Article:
The issue at Concordia involved unauthorized scanning and online posting of several poetry books (I will have a follow-up post on the scanning issue). Once the publishers complained, the books were quickly removed. The director of the centre responsible for the posting acknowledged the error and indicated that he planned to purchase five copies of each book, which is equal to the number of graduate students who attend a weekly reading group. That would seem to be the end of the issue as no one suggests that the posting of the entire books were permitted or consistent with university policy, the issue was addressed immediately, and there was an attempt to compensate for the perceived losses.
Read more ›
The International Intellectual Property Alliance (IIPA), a lobby group that represents the major lobbying associations for music, movie, software, and book publishing in the United States, has released its submission to the U.S. government as part of the Special 301 process. The Special 301 process leads to an annual report invariably claiming that intellectual property rules in the majority of the world do not meet U.S. standards. The U.S. process has long been rejected by the Canadian government, which has consistently (and rightly) stated that the exercise produces little more than a lobbying document on behalf of U.S. industry. The Canadian position, as described to a House of Commons committee in 2007 (and repeated regularly in internal government documents):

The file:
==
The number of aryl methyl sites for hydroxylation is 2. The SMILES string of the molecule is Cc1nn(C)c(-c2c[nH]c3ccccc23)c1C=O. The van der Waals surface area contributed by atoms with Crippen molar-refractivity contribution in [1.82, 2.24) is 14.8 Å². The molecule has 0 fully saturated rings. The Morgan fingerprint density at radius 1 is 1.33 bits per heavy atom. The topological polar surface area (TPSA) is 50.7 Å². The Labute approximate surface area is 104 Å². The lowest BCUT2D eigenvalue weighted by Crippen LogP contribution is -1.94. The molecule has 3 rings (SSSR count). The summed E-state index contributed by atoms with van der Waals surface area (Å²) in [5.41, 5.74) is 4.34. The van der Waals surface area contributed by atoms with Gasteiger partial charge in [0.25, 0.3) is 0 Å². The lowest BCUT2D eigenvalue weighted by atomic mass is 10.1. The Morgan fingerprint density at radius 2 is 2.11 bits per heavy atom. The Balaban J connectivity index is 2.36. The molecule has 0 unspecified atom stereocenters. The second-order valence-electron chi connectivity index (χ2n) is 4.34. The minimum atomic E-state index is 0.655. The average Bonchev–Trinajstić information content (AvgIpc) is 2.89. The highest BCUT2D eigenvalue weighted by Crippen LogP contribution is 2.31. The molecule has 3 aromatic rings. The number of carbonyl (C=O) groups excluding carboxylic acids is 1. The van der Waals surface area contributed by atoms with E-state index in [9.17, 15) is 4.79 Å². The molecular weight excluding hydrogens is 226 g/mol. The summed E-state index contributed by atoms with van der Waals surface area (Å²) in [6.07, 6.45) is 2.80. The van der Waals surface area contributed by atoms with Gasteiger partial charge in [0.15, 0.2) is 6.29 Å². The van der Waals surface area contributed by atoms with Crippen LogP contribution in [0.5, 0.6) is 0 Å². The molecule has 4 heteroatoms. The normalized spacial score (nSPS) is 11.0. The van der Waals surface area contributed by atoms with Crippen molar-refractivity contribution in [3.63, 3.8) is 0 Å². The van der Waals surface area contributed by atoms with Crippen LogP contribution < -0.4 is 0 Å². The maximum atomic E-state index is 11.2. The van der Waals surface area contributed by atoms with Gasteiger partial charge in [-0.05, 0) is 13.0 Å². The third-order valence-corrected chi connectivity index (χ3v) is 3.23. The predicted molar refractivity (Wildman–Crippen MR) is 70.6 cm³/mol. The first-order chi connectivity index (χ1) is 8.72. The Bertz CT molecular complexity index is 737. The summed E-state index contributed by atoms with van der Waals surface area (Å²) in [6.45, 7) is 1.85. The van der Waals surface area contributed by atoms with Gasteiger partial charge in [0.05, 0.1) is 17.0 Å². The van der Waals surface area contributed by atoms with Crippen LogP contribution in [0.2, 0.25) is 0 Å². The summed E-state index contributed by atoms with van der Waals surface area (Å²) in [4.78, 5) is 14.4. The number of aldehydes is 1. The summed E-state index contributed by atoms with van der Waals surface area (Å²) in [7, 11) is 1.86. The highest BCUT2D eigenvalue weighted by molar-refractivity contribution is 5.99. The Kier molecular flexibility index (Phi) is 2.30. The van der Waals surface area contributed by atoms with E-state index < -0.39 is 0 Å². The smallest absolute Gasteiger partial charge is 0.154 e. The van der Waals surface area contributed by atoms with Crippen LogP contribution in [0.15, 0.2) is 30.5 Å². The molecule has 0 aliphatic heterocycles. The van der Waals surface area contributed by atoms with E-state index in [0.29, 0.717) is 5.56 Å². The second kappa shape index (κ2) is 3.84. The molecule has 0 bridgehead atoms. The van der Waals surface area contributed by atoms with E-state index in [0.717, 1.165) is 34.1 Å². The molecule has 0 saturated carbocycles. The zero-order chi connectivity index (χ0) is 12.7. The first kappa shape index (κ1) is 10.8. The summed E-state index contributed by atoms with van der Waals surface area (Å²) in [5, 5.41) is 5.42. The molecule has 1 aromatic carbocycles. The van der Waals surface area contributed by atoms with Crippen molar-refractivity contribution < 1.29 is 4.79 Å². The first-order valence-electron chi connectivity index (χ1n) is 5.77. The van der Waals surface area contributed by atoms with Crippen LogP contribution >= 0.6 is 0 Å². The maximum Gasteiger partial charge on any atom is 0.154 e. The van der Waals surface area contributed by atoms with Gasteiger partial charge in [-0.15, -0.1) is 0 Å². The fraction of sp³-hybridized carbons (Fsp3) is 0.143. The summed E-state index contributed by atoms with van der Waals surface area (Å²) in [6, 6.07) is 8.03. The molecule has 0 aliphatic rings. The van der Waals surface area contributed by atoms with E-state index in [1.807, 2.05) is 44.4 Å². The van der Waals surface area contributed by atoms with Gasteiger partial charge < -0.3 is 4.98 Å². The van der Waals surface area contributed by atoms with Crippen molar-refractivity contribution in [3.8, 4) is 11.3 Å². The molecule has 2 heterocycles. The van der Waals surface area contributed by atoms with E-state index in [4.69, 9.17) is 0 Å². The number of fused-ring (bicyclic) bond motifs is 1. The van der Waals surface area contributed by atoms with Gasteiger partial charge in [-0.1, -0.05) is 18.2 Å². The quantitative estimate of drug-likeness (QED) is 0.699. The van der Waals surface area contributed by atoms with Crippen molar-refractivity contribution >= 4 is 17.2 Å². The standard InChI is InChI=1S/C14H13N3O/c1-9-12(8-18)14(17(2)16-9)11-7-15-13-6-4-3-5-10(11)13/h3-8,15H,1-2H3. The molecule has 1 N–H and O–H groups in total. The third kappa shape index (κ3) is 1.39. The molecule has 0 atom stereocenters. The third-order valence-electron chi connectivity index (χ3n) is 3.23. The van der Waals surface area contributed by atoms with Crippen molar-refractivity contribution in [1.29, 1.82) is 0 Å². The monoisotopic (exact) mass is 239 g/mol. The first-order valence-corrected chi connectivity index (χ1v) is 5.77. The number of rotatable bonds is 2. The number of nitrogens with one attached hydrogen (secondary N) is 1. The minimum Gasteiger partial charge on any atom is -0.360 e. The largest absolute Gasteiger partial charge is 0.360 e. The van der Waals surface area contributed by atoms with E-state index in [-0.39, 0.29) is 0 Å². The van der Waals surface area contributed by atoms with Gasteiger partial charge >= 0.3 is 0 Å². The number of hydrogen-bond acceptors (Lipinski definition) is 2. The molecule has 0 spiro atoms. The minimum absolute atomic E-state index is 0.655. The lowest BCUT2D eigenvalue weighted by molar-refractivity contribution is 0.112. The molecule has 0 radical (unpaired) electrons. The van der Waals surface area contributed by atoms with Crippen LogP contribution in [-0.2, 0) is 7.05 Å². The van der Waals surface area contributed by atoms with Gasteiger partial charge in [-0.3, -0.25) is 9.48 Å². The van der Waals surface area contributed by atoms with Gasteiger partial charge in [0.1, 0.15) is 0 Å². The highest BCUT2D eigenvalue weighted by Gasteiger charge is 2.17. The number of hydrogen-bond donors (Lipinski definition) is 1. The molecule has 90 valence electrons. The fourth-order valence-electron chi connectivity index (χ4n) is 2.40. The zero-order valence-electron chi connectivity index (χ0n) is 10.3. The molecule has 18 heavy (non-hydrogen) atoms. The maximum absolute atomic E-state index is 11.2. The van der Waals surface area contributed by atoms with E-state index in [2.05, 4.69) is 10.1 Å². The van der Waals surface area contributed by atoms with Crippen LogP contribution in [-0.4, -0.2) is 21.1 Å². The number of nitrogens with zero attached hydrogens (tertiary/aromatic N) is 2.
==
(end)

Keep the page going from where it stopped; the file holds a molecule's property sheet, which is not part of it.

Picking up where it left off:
In regard to the watch list, Canada does not recognize the 301 watch list process. It basically lacks reliable and objective analysis. It’s driven entirely by U.S. industry. We have repeatedly raised this issue of the lack of objective analysis in the 301 watch list process with our U.S. counterparts.
The lack of credibility stems in part from the annual IIPA submission. While the submission generates some media attention, this year’s falls squarely into the category of fake news. The IIPA focuses on three concerns: piracy rates in Canada, the notice-and-notice system for allegations of infringement, and fair dealing. None of the concerns withstand even mild scrutiny and each is addressed below.
Read more ›
The Federal Court of Appeal has issued its ruling in the judicial review of the Copyright Board’s ruling involving copying in Canadian K-12 schools. The decision is the latest in a growing number of decisions that have all adopted the same, flexible approach to fair dealing. Access Copyright has spent years (and millions of dollars) losing challenges on what was readily apparent from the Supreme Court of Canada’s 2012 copyright pentalogy: the value of the Access Copyright licence is very limited in light of authorized copying and fair dealing.
The Copyright Board of Canada decision on the application of fair dealing to educational copying, granted a tariff of $2.46 per student for 2010-2012 and $2.41 for 2013-2015. That rate is not only far lower than Access Copyright had demanded, but is nearly half of what was previously certified for the period from 2005-2009 (which was set at $4.81). The Board minced no words in explaining the reduction:
Read more ›